• CCT 240 Data Recovery Techniques

        This course introduces the unique skills and methodologies necessary to assist in the investigation and prosecution of cyber crimes. Topics include hardware and software issues, recovering erased files, overcoming encryption, advanced imaging, transient data, Internet issues and testimony considerations. Upon completion, students should be able to recover digital evidence, extract information for criminal investigation and legally seize criminal evidence.

      • CCT 241 Advanced Data Recovery

        This course further explores the methodologies necessary to assist in the investigation and analysis of cyber crimes. Topics include commercial and open-source software tools for working with evidence acquisition, data recovery, and encryption. Upon completion, students should be able to perform the data recovery and analysis for a complete criminal or corporate investigation.

      • CTI 120 Network & Sec Foundation

        This course introduces students to the Network concepts, including networking terminology and protocols, local and wide area networks, and network standards. Emphasis is placed on securing information systems and the various implementation policies. Upon completion, students should be able to perform basic tasks related to networking mathematics, terminology, media and protocols.

      • CJC Elective

      Course Requirements

      • CTI 120 Network & Sec Foundation

        This course introduces students to the Network concepts, including networking terminology and protocols, local and wide area networks, and network standards. Emphasis is placed on securing information systems and the various implementation policies. Upon completion, students should be able to perform basic tasks related to networking mathematics, terminology, media and protocols.

      • NET 125 Introduction to Networks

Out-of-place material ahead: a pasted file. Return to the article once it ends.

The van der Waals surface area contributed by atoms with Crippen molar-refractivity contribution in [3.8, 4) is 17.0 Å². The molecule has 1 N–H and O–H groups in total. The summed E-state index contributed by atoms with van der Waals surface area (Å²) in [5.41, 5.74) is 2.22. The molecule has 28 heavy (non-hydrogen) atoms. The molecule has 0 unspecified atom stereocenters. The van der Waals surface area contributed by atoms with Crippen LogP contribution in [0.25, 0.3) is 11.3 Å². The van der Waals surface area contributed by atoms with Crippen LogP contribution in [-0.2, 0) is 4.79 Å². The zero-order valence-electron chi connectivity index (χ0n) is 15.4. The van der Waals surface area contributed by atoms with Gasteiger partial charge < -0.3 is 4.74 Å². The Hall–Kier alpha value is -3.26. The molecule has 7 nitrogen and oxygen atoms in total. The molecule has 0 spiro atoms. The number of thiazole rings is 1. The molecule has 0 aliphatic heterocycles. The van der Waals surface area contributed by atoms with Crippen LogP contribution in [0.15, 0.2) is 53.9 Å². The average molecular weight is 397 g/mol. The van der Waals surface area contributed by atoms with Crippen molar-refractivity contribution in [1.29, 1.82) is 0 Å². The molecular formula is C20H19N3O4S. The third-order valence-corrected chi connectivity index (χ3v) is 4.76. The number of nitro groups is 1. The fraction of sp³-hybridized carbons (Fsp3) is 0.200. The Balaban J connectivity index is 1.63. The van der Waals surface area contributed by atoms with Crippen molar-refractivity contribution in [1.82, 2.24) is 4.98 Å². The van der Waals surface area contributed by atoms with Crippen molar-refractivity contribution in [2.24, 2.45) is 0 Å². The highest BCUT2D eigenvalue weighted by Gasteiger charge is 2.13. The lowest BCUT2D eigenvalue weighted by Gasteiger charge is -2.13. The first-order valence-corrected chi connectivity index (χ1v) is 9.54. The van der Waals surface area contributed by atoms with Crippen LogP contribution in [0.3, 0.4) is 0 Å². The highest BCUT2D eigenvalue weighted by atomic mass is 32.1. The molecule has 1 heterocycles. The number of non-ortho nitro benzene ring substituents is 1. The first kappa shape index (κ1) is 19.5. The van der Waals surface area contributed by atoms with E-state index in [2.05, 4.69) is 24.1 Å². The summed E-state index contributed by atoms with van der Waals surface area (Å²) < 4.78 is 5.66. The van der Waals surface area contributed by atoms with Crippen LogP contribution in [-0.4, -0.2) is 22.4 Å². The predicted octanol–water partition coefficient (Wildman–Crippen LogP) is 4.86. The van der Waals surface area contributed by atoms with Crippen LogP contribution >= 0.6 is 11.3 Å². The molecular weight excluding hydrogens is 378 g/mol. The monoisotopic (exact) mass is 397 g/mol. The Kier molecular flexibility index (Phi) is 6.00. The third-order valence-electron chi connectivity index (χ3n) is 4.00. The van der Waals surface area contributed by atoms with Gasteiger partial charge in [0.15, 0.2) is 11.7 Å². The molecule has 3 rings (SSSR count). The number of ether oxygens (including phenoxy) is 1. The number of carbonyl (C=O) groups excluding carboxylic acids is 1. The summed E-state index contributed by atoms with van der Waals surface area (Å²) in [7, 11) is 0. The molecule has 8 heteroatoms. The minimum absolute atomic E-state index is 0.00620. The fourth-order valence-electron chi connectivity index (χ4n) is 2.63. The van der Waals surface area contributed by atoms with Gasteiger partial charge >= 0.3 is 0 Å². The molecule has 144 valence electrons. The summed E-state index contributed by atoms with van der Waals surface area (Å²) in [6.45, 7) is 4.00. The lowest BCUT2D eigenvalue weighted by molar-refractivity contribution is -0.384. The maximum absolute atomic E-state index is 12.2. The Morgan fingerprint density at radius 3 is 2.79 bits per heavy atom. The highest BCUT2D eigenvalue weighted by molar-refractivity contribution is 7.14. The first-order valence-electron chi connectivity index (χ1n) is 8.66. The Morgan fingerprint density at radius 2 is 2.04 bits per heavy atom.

This course introduces the architecture, structure, functions, components, and models of the Internet and computer networks. Topics include introduction to the principles of IP addressing and fundamentals of Ethernet concepts, media, and operations. Upon completion, students should be able to build simple LANs, perform basic configurations for routers and switches, and implement IP addressing schemes.

      • NET 126 Routing Basics

        This course focuses on initial router configuration, router software management, routing protocol configuration, TCP/IP, and access control lists (ACLs). Emphasis will be placed on the fundamentals of router configuration, managing router software, routing protocol, and access lists. Upon completion, students should have an understanding of routers and their role in WANs, router configuration, routing protocols, TCP/IP, troubleshooting, and ACLs.

      • NET 225 Routing & Switching I

        This course focuses on advanced IP addressing techniques, intermediate routing protocols, command-line interface configuration of switches, Ethernet switching, VLANs, STP, and VTP. Emphasis will be placed on application and demonstration of skills acquired in pre-requisite courses. Upon completion, students should be able to perform tasks related to VLSM, routing protocols, switching concepts and configuration, STP, VLANs, and VTP.

      • NET 226 Routing and Switching II

        This course introduces WAN theory and design, WAN technology, PPP, Frame Relay, ISDN, and additional case studies. Topics include network congestion problems, TCP/IP transport and network layer protocols, advanced routing and switching configuration, ISDN protocols, PPP encapsulation operations on a router. Upon completion, students should be able to provide solutions for network routing problems, identify ISDN protocols, and describe the Spanning Tree protocol.